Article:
If I had to describe Florida in one word, it would be hallucinatory.
It is wild, lonely, dark as can be, and humid with existential dread.
I haven’t read such an engrossing and disquieting collection of short stories in a long time. The stories are simultaneously abstract and alive and covered in Spanish Moss. The language is as glittering and feral as the landscape; Groff’s command of the poetry inherent in the written word is hypnotic.
I can’t remember the last time I underlined so many lines, whole passages, wishing I had written them.
Snakes, sinkholes, natural disaster, wild animals and the threat of global warming are all outward manifestations of her character’s internal fears, the lurking dangers of the human mind, which to them, are less frightening than what is going on inside.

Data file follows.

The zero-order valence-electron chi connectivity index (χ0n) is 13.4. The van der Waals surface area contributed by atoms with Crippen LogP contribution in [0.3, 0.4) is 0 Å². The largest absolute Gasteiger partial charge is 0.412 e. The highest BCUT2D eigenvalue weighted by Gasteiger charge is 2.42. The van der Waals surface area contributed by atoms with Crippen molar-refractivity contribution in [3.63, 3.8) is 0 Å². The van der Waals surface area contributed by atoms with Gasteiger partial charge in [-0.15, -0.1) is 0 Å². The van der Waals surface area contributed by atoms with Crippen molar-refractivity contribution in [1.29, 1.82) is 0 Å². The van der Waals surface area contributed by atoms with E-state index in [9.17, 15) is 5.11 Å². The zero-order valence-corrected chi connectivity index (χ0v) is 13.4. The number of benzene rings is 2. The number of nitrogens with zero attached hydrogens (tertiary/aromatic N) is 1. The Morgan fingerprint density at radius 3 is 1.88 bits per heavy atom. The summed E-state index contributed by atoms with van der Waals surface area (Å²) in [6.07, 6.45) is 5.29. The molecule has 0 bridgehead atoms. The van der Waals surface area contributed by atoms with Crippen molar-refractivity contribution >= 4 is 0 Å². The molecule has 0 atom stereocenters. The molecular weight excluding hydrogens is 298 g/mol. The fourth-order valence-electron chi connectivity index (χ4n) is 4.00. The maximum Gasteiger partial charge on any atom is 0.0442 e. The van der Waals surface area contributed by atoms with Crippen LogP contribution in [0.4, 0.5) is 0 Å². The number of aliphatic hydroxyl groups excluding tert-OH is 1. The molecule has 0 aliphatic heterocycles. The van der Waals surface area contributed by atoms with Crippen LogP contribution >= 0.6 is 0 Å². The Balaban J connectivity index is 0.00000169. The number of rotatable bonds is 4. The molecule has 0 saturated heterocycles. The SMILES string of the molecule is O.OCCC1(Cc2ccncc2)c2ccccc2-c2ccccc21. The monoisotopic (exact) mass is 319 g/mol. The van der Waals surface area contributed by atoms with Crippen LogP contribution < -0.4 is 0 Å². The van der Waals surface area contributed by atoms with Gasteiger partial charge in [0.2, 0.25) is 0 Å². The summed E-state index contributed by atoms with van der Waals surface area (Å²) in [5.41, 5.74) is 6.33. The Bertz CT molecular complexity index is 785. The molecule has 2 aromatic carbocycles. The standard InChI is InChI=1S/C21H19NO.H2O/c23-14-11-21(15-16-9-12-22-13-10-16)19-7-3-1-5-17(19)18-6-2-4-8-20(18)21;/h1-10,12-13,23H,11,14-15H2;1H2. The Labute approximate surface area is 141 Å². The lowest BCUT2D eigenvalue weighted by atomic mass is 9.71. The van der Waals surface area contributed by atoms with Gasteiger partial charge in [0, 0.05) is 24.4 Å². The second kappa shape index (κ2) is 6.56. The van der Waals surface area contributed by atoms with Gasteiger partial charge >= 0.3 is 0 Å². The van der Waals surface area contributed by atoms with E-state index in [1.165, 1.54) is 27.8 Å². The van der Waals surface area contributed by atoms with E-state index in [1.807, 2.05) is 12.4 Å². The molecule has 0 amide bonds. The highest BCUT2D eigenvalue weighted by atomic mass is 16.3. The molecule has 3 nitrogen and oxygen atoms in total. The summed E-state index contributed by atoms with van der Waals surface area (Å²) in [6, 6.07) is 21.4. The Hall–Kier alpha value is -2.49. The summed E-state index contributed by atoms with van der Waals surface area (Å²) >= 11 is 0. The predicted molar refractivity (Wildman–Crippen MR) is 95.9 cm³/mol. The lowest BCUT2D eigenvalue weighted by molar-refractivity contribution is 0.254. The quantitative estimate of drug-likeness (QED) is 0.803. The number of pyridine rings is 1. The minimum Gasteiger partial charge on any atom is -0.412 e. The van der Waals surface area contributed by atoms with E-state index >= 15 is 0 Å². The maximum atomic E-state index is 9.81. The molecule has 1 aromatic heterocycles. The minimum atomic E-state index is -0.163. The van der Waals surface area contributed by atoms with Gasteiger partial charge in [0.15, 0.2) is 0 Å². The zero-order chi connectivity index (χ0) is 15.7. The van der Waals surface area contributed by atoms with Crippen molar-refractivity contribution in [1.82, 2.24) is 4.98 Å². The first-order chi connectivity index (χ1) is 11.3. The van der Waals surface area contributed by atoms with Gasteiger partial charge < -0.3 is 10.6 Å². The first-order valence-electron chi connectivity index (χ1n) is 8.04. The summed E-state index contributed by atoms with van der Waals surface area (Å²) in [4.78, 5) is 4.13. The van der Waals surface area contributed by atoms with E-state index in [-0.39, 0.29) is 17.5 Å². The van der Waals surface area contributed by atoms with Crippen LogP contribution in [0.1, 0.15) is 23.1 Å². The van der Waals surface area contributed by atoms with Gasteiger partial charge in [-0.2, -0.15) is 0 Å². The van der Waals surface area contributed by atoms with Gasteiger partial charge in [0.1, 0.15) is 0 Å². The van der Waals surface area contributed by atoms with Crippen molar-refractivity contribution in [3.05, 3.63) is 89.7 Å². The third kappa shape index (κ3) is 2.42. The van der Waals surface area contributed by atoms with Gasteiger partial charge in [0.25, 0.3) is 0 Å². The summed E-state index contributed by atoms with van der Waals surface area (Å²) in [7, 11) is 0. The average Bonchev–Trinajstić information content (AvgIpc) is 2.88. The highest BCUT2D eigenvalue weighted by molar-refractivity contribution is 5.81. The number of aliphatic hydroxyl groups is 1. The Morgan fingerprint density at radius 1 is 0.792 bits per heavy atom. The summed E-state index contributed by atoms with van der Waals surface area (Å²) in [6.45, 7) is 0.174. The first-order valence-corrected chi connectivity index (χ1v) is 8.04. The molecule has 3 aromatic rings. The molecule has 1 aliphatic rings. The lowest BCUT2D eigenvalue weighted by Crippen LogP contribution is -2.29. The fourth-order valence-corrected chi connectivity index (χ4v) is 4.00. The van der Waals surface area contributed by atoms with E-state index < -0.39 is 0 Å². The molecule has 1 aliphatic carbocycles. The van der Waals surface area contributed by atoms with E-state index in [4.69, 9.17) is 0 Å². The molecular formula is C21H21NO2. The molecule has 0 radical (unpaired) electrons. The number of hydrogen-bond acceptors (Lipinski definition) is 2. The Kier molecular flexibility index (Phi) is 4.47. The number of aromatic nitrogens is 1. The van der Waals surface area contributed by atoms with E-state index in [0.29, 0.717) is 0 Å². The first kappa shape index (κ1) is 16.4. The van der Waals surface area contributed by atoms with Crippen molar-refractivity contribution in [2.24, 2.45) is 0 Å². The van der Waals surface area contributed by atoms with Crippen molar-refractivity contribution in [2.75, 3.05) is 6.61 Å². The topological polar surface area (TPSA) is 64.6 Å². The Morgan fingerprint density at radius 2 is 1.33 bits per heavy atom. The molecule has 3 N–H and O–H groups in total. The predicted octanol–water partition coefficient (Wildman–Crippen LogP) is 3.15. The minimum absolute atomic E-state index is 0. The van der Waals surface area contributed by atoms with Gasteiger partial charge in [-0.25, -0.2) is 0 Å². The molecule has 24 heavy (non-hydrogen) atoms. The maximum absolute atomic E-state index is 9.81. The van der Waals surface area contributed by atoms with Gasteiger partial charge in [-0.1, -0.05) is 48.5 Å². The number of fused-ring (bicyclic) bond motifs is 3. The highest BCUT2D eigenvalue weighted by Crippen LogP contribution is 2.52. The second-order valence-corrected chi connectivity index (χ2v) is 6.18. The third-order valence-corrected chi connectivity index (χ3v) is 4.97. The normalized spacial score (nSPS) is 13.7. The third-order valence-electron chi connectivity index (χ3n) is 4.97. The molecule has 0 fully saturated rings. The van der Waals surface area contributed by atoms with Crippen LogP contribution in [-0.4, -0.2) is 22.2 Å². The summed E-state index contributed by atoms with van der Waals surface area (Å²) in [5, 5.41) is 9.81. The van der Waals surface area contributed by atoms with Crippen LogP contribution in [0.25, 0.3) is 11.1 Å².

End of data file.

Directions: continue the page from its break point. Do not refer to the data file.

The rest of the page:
Florida’s suffocating landscape is a projection of this interiority. They don’t just live in it; it lives in them.
These characters are unmoored. They give themselves over to swamps and forests and torrential downpours, sometimes literally on a suicide mission.
The book explores infidelity, fear of motherhood and domesticity, the juxtaposition of poverty and suburban complacence, abandonment, homelessness, the apathy that comes from heartbreak. It could be argued as an exploration of mental illness. Things happen to us. There are forces beyond our control.
Each story leaves us with something as subtle and unanswered as life. This might not be a book for everyone.